Why the Pill Isn’t ‘Fixing’ Your Acne
Strap your fun goggles on – we’re delving into the science!
Well, just little bit. And it’s all in the name of unearthing your skin’s lovely, lasting glow.
This post is for you if:
- You’ve previously been on the Oral Contraceptive Pill (the Pill) to address your skin issues
- You’re currently on the Pill to correct oily or acne prone skin
- You went off the Pill, your skin freaked out, so you went back on it
- You’ve thought about going on the Pill for your skin, or your doctor has recommended it
- You know anyone in the above camps, and can pass this post onto them!
Let’s Lay Down Some Foundations:
- The Pill’s primary objective is to suppress ovulation, thereby acting as a contraceptive. It does not regulate hormones, it switches them off – and instead provides ‘understudy ’ versions of your amazing hormones. An understudy that looks relatively similar to the main star (your own hormones), has some of the same acting ability, but when it comes down to it: can never replace or be as good as the real thing.
- Therefore, the bleed that occurs every 28 days when on the Pill is not a period. It is not a bleed resulting from the monthly cycling of your hormones, but a withdrawal bleed that pharmaceutical companies have simply set to occur every 28 days. They’ve could’ve set it for 50 or 182 days if they wished! Not natural, just timed to seem like a ‘normal’ monthly bleed.
So What’s Happening to My Skin with Acne?
Simply put, a comedone /pimple/ pustule forms on the skin when a hair follicle becomes clogged with sebum and dead skin cells (keratin). Bacteria that consume this oil multiply with an increase in oil and inflame and infect the area.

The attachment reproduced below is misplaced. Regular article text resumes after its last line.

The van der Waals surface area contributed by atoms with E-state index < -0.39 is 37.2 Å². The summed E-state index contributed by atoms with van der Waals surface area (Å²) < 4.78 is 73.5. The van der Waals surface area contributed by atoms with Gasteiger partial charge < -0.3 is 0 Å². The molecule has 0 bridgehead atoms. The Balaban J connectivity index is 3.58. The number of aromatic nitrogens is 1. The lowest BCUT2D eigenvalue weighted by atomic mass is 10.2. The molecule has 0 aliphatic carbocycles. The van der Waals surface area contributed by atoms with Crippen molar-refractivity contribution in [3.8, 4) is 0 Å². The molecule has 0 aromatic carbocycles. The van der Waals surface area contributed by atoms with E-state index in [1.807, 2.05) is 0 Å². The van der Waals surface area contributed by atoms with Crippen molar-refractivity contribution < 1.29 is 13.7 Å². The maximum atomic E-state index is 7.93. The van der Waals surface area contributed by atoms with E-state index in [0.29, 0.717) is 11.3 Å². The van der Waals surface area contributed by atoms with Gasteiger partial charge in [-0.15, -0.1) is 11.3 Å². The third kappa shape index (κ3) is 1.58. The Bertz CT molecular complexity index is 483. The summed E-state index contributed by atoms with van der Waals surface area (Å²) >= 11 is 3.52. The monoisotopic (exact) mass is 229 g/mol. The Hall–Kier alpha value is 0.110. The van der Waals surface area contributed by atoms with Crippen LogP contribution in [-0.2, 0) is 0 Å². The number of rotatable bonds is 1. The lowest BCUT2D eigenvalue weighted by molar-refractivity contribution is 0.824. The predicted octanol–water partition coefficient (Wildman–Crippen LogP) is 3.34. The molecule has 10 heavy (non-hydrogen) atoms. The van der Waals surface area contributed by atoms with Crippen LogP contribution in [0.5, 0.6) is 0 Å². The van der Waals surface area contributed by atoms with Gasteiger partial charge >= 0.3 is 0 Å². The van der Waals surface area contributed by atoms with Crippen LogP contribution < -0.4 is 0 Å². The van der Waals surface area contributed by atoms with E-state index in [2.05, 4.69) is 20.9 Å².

Hormonal imbalances and nutritional deficiencies in the body can result in an increase in sebum and keratin production, further increasing the risk of developing acne.
So What’s Happening to My Skin on the Pill?
- The normal Pill contains a combination of synthetic (understudy) oestrogen and progesterone.
- This synthetic oestrogen, called ethinylestradiol, has a strong effect on skin, reducing sebum and oil production.
- Therefore, ethinylestradiol prevents/ stops excess sebum production on the skin, resulting in a reduction of acne/ pimple formation.
- The skin then becomes blemish free.
Why the Pill Isn’t ‘Fixing’ Your Acne:
Sure, due to the effect of the synthetic oestrogen, for as long as you take the Pill, it might seem like it actually is.
However, hormonal acne is a sign of some level of imbalance in the following hormones:
- Androgens/ Testosterone
But this imbalance cannot be detected (and addressed) if the prescription for acne is the Pill: as it’s simply shutting down your body’s own hormonal production.
The pill isn’t ‘fixing’ your skin problems: it puts them into low-power mode, and they’ll lay dormant for as long as the Pill’s synthetic hormones shut off your own hormonal production.
The Time Will Come:
However, one day will arrive, and for whatever reason, you will desire to come off the Pill.
So, the strong synthetic oestrogen that was keeping a lid on sebum production leaves the body, and your oestrogen receptors must re-adjust to your own milder, but kinder, oestrogen (estradiol). This oestrogen does reduce sebum production, but not to the degree of the strong and synthetic oestrogen.